This may be hard to believe, but you can’t force your version of allyship onto someone. And you certainly are in no position to tell someone that you are their ally if they don’t feel you are. This is pretty counterintuitive, counterproductive, and gets solidarity all wrong.
The truth is that America is a country that operates on systems of racism in which we all participate, whether consciously or unconsciously, to our benefit or to our detriment, and that system allows white people to succeed. This system also creates barriers so that minorities, such as black people, have a much harder time being able to do things like vote and get houses and not have to deal with racists and stuff.
Even though, to some, this could read as Oppression Olympics, I see this as having an honest conversation about race, race-relations, and systematic oppression. But you, apparently, took this to mean that your oppression isn’t being taken seriously. Because like black women, you and your brethren have faced ostracism due to an immutable characteristic.
No, just no.
Let me be clear, Mannie’s article isn’t devoid of critique. I, too, found it bothersome to read that as a gay man, I could somehow hide my sexuality and not my race. That also deserves a “no, just no” for its failure to properly address intersectionality. But, Steve, something else I found troubling when reading your article, mainly as a person in the LGBT community, was your ironic ability to write in a heteronormative way, unless you were speaking about the struggle of white gay men.
No mention of black transgender women like Mia Henderson or Islan Nettles and their murders? No discussion of black lesbian women like Ashland Johnson or Kimya Afi Ayodele and their experiences of workplace discrimination because of their race and sexual orientation? Are they, too, “just like” white gay men? No nuance? No observation? No complexity? Just a one-dimensional conversation of forged relationships based on liking certain music selections? Now that’s just lazy writing based on hurt feelings. And I know you can do better, particularly if you want people to believe the solidarity is real between you, your brethren, and black women.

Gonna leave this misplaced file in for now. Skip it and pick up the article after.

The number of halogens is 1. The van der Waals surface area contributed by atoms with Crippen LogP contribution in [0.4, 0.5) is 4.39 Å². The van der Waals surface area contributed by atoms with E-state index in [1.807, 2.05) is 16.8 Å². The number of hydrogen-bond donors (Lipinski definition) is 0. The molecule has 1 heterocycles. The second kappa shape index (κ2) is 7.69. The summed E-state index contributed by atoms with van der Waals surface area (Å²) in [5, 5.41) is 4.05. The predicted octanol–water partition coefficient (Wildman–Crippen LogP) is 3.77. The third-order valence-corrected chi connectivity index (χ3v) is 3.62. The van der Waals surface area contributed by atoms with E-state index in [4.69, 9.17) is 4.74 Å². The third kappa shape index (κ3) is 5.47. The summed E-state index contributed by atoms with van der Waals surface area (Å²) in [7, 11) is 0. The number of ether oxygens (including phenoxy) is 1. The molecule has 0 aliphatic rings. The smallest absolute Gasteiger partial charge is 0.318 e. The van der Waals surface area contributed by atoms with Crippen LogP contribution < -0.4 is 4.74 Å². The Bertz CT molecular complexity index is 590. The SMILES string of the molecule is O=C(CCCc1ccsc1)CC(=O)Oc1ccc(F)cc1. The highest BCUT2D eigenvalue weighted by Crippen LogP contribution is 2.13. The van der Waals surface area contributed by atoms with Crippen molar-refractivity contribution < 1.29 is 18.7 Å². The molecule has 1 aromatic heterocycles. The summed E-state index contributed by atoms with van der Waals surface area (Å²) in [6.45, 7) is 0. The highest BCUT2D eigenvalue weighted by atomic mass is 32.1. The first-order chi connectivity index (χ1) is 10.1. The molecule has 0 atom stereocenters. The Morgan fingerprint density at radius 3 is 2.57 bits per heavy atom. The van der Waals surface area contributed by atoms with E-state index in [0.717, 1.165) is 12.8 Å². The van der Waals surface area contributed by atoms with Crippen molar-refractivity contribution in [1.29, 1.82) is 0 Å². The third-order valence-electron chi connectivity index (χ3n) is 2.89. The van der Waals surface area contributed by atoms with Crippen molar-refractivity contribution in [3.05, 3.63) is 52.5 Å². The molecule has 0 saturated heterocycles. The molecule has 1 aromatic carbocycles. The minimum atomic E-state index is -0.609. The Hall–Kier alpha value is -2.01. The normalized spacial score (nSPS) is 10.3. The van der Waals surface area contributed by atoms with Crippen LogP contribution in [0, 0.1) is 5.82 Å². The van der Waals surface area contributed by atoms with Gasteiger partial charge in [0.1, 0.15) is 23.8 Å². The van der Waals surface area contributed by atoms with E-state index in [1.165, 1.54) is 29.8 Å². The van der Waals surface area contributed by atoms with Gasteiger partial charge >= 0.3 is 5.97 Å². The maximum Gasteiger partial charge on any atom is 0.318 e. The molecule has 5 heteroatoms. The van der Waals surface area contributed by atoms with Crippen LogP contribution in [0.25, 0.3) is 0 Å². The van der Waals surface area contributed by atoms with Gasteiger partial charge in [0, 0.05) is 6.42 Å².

The problem here is not just “borrowing language,” like “hey, girlfriend!” The problem is borrowing that language, not admitting you didn’t discover it (Columbusing?), calling it “ghetto” or “hood” when black women say it, and then using and re-using it for profit. That is one of the core issues.
But beyond that, if black women could “push you away” for humbly offering their lived experiences so you can become a better person and ally, then, Steve, you obviously were not a very good ally in the first place.
You’re much stronger than you think you are
I’m never gonna pass off the chance to reblog this because hell, sometimes knowing that some one fictional will be there in times like there really does help.
This makes me love Superman even more.
I prefer Michael Straczynski take on a similar scene
Superman: A being capable of moving the heavens and Earth itself, will always take the time to let you just how important you really are
The campaign is real, let’s boost this….
Why august? Lol
It’s a hotter month, since we are technically a tropical people.
It’s a longer month then February, which is the shortest month.
Brief Historical Outline of “Black August”
A sampling of this month of “righteous rebellion” and “racist repression” includes:
The first Afrikans were brought to Jamestown as slaves in August of 1619.
Gabriel Prosser’s slave rebellion occurred on August 30th, 1800.
The “Prophet” Nat Turner planned and executed a slave rebellion that commenced on August 21, 1831.
In 1843, Henry Highland Garnett called a general slave strike on August 22.
The Underground Railroad was started on August 2, 1850.
The March on Washington occurred in August of 1963
The Watts rebellions were in August of 1965.
On August 18, 1971 the Provisional Government of the Republic of New Afrika (RNA) was raided by Mississippi police and FBI agents.
On August 8, 1978 Philadelphia police initiated a shootout against MOVE members
Further, August is a time of birth. Dr. Mutulu Shakur (New Afrikan prisoner of war), Pan-Africanist Leader Marcus Garvey, Maroon Russell Shoatz (political prisoner) and Chicago Black Panther Party Chairman Fred Hampton were born in August. August is also a time of transition and rebirth. The great scholar and educator W.E.B. Dubois died in Ghana on August 27, 1963. So, August is a month during which New Afrikans can reflect on our current situation and our struggle for self-determination and freedom.
MALCOLM X GRASSROOTS MOVEMENT
AUGUST IT IS !!!!! PASS IT ON !!!!